Aziz: thank you for the attention but now I have go back to detention…

February 18, 2019

Last Wednesday, 13 February 2019, Abdul Aziz Muhamat was awarded the 2019 Martin Ennals Award for human rights defender in Geneva. Some time earlier Behrouz Boochani was awarded the Australian Victorian Prize for Literature. What they have in common is that they are detained – for almost 6 years – on Manus Island under Australia’s off-shore refugee policy.  Their stories testify to the cruelty of this regime and the humanitarian deficiency of a country that claims a strong liberal tradition and is itself a nation based on immigration. Successive governments have defended this policy as necessary to stop trafficking although it is hard to see how forced stays of such length would attract anybody except the most desperate refugees. And anyway even those recognized as refugees would not be allowed to settle in Australia!

Aziz’ impassioned acceptance speech in Geneva, spoke of the solidarity he feels for his fellow detainees in the face of daily humiliating and degrading treatment. Therefore he vowed to return to his detention centre in the Pacific, return to be a number (“On the island, officials refer to me as QNK002. I have no identity other than that number“). See:

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Manus Island detainee Behrouz Boochani wins major literary prize putting more pressure on detention policy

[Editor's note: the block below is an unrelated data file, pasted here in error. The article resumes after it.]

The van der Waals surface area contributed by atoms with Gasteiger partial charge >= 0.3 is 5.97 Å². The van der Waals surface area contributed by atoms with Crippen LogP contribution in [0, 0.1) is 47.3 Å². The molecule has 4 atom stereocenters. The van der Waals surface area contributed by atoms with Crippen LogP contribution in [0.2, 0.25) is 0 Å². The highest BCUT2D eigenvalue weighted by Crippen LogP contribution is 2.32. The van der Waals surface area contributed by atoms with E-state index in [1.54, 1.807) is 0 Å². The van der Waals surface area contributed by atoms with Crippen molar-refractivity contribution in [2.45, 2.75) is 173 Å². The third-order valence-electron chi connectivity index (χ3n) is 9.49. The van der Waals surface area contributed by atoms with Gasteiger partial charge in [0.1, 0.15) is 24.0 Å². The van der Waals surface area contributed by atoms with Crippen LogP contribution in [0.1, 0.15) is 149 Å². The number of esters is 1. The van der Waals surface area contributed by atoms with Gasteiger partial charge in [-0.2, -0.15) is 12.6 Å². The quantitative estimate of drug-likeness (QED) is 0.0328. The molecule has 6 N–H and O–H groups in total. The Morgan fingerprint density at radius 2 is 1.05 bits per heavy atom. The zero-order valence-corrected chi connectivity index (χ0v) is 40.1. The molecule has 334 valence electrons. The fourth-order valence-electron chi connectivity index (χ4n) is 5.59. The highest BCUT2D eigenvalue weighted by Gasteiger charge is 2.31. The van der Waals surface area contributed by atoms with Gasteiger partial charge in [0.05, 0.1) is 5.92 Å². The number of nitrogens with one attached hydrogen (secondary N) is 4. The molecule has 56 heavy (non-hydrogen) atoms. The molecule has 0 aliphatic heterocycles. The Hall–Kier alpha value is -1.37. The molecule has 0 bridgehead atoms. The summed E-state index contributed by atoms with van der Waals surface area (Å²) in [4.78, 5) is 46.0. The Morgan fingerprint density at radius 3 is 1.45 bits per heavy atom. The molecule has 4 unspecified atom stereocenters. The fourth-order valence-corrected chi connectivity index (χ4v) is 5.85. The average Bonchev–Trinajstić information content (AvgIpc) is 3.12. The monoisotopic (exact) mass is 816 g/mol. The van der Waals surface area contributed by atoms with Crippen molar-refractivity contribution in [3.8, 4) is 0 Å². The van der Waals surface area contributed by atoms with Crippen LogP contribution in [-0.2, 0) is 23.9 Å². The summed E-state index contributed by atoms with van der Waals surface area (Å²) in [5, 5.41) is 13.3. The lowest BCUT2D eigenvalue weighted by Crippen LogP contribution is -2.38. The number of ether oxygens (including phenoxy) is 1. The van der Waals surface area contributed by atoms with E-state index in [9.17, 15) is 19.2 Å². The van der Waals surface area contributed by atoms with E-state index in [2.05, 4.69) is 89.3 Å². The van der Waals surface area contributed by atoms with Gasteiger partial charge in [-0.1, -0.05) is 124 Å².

February 4, 2019

Behrouz Boochani in November, 2017. Picture: Jason Garman/Amnesty International
Behrouz Boochani in November, 2017. Picture: Jason Garman/Amnesty International

With one of the MEA 2019 final nominees being detained on Manus island in the same way [see: https://humanrightsdefenders.blog/2018/10/24/breaking-news-ennals-award-announces-its-3-finalists-for-2019/ ] it is relevant to note that another such detainee has won literary awards in Australia! Iranian-Kurdish journalist and poet Behrouz Boochani won the richest Australian Victorian Prize for Literature ($100,000) for his hellish first-hand account of life as a detainee on the island. His book, No Friend But The Mountains: Writing From Manus Prison, also won the $25,000 prize for nonfiction at Victorian Premier’s Literary Awards on 31 January 2019. (The eligibility criteria requiring that the authors be Australian citizens or permanent residents was overlooked to award the prize.

Mr Boochani told the Herald Sun from Manus Island, where he has been detained for more than five years, that the award was a victory for literature, resistance and humanity. But, he added: “I don’t want to celebrate this achievement while I still see many innocent people suffering around me.

No Friend But The Mountains.

If I could be there to accept the award I would explain how this award is a morality failure for Australia,” Mr Boochani said. “It is not just a failure on the part of the Australian government but a historical and moral defeat for those parts of the society who have been silent in the face of a barbaric policy over these years…It’s a huge cause of shame for a government that did not recognise us as human beings and did not recognise our human rights. It’s a challenge against a system that has lied to the public over the past years.”.